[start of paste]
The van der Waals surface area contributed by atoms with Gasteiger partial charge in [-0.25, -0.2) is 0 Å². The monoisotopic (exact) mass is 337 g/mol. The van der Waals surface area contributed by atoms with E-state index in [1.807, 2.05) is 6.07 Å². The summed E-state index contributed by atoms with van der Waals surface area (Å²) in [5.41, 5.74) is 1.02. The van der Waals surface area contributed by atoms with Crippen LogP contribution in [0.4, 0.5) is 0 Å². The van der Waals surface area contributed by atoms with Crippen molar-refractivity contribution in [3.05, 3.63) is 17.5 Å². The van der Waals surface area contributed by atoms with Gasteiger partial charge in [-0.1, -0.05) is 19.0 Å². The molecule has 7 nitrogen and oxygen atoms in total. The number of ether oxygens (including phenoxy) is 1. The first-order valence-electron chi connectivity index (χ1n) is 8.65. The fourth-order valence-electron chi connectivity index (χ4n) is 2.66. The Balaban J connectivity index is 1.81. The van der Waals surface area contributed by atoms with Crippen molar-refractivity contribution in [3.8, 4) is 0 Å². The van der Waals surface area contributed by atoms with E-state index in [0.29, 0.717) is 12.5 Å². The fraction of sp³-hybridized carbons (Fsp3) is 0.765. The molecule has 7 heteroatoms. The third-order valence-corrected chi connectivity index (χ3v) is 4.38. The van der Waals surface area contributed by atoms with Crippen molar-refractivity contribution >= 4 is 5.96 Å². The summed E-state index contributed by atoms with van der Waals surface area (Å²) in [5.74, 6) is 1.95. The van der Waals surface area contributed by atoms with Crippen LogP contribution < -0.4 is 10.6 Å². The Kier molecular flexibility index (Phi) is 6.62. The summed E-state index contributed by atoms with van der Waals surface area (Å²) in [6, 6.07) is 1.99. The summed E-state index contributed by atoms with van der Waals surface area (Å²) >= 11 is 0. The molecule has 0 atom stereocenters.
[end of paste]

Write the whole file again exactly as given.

The van der Waals surface area contributed by atoms with Gasteiger partial charge in [-0.25, -0.2) is 0 Å². The monoisotopic (exact) mass is 337 g/mol. The van der Waals surface area contributed by atoms with E-state index in [1.807, 2.05) is 6.07 Å². The summed E-state index contributed by atoms with van der Waals surface area (Å²) in [5.41, 5.74) is 1.02. The van der Waals surface area contributed by atoms with Crippen LogP contribution in [0.4, 0.5) is 0 Å². The van der Waals surface area contributed by atoms with Crippen molar-refractivity contribution in [3.05, 3.63) is 17.5 Å². The van der Waals surface area contributed by atoms with Gasteiger partial charge in [-0.1, -0.05) is 19.0 Å². The molecule has 7 nitrogen and oxygen atoms in total. The number of ether oxygens (including phenoxy) is 1. The first-order valence-electron chi connectivity index (χ1n) is 8.65. The fourth-order valence-electron chi connectivity index (χ4n) is 2.66. The Balaban J connectivity index is 1.81. The van der Waals surface area contributed by atoms with Crippen molar-refractivity contribution in [3.8, 4) is 0 Å². The van der Waals surface area contributed by atoms with E-state index in [0.29, 0.717) is 12.5 Å². The fraction of sp³-hybridized carbons (Fsp3) is 0.765. The molecule has 7 heteroatoms. The third-order valence-corrected chi connectivity index (χ3v) is 4.38. The van der Waals surface area contributed by atoms with Crippen molar-refractivity contribution >= 4 is 5.96 Å². The summed E-state index contributed by atoms with van der Waals surface area (Å²) in [5.74, 6) is 1.95. The van der Waals surface area contributed by atoms with Crippen LogP contribution < -0.4 is 10.6 Å². The Kier molecular flexibility index (Phi) is 6.62. The summed E-state index contributed by atoms with van der Waals surface area (Å²) in [6, 6.07) is 1.99. The summed E-state index contributed by atoms with van der Waals surface area (Å²) >= 11 is 0. The molecule has 0 atom stereocenters.